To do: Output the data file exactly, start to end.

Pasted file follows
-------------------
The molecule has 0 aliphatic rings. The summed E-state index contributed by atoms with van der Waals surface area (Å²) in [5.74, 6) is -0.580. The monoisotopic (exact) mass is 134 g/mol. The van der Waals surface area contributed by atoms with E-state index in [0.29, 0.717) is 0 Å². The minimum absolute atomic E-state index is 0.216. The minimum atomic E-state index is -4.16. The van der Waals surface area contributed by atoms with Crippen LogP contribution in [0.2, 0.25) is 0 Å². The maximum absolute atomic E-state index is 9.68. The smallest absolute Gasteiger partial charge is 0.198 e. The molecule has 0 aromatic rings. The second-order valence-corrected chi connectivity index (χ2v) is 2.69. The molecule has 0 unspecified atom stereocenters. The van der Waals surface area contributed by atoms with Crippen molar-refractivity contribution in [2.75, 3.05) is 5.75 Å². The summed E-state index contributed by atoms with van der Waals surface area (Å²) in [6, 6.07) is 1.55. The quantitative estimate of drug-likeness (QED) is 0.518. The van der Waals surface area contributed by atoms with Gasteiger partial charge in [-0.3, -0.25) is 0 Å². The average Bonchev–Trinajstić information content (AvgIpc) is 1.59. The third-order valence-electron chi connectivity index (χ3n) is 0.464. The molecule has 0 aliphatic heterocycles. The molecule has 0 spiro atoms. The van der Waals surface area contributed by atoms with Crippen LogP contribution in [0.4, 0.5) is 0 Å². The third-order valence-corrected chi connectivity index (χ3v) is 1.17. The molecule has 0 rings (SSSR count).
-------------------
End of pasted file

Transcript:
The molecule has 0 aliphatic rings. The summed E-state index contributed by atoms with van der Waals surface area (Å²) in [5.74, 6) is -0.580. The monoisotopic (exact) mass is 134 g/mol. The van der Waals surface area contributed by atoms with E-state index in [0.29, 0.717) is 0 Å². The minimum absolute atomic E-state index is 0.216. The minimum atomic E-state index is -4.16. The van der Waals surface area contributed by atoms with Crippen LogP contribution in [0.2, 0.25) is 0 Å². The maximum absolute atomic E-state index is 9.68. The smallest absolute Gasteiger partial charge is 0.198 e. The molecule has 0 aromatic rings. The second-order valence-corrected chi connectivity index (χ2v) is 2.69. The molecule has 0 unspecified atom stereocenters. The van der Waals surface area contributed by atoms with Crippen molar-refractivity contribution in [2.75, 3.05) is 5.75 Å². The summed E-state index contributed by atoms with van der Waals surface area (Å²) in [6, 6.07) is 1.55. The quantitative estimate of drug-likeness (QED) is 0.518. The van der Waals surface area contributed by atoms with Gasteiger partial charge in [-0.3, -0.25) is 0 Å². The average Bonchev–Trinajstić information content (AvgIpc) is 1.59. The third-order valence-electron chi connectivity index (χ3n) is 0.464. The molecule has 0 aliphatic heterocycles. The molecule has 0 spiro atoms. The van der Waals surface area contributed by atoms with Crippen LogP contribution in [0.4, 0.5) is 0 Å². The third-order valence-corrected chi connectivity index (χ3v) is 1.17. The molecule has 0 rings (SSSR count).